“Yes, yes indeed. We’ve been friends since college and I have to be honest, I’m going to miss him deeply.”

“I’ve tried calling Jasper Jr., Elias and Devan but all I get is their voicemails and they haven’t returned my calls.”

“Not to worry, I’ll handle them.” Then Hiram pulled a white envelope from his desk and handed it to Heaven. Puzzled she took it. It had her name written across it in her grandfather’s handwriting which made her gasp.

“I know you’re wondering why I insisted you bring the notebook.”


“Your grandfather was quite the prolific writer and this notebook is filled with amazing stories. Before Jasper died, I convinced him to have the stories published and he agreed.”

Heaven looked down at the notebook and for the first time in her life, she began turning the pages. Hiram smiled as he watched the amazement in her eyes as she explored the pages.

“These are the stories he used to tell me when I was a child!”

Hiram nodded, yes.

“He wanted to leave something to the little girl who had meant so much to him. The girl who had grown up to be a remarkable young woman who always cared for him and never ever asked for anything in return.”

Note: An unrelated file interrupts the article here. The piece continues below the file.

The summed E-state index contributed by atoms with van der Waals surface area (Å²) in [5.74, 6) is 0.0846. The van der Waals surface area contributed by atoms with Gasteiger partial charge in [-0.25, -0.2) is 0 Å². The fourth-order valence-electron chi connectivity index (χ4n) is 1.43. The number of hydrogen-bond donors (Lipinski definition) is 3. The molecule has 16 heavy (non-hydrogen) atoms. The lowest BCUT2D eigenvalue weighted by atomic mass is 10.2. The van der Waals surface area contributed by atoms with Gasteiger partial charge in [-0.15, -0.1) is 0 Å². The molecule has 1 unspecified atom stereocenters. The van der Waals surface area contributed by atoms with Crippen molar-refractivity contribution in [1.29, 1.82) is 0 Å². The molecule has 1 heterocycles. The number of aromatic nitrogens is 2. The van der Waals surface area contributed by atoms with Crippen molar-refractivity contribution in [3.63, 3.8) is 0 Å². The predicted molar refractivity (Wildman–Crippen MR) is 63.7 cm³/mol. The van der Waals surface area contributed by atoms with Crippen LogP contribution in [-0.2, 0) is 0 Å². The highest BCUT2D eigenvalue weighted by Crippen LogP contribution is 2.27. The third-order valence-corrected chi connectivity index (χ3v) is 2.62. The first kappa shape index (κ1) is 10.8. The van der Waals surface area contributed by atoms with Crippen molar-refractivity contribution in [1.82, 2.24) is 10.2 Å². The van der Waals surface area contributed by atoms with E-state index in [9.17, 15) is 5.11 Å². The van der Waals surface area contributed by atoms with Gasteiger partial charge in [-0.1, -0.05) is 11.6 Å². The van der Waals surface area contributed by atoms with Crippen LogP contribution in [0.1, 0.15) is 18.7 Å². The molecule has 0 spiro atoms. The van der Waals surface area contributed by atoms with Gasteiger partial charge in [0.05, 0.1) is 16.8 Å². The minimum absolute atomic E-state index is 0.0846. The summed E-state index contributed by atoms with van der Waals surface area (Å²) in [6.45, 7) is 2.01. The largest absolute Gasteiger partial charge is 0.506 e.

Heaven broke down as she continued to thumb through the pages remembering the nights on his lap cuddled close this chest. She could hear his heartbeat speed up as he told her the most amazing stories. It made perfect sense now why he never read them from a book.

“I think you should open the envelope now.”

Heaven slowly closed the notebook, still overcome with what she had seen inside and opened the envelope. It was a check.

“I-I don’t understand. This is a check for twenty-thousand dollars!”

“I found a publisher who wants to publish the stories in your grandfather’s notebook. The twenty-thousand dollars is the advance for the book rights. Jasper wanted you to have it and all the royalties from the book when it’s published.”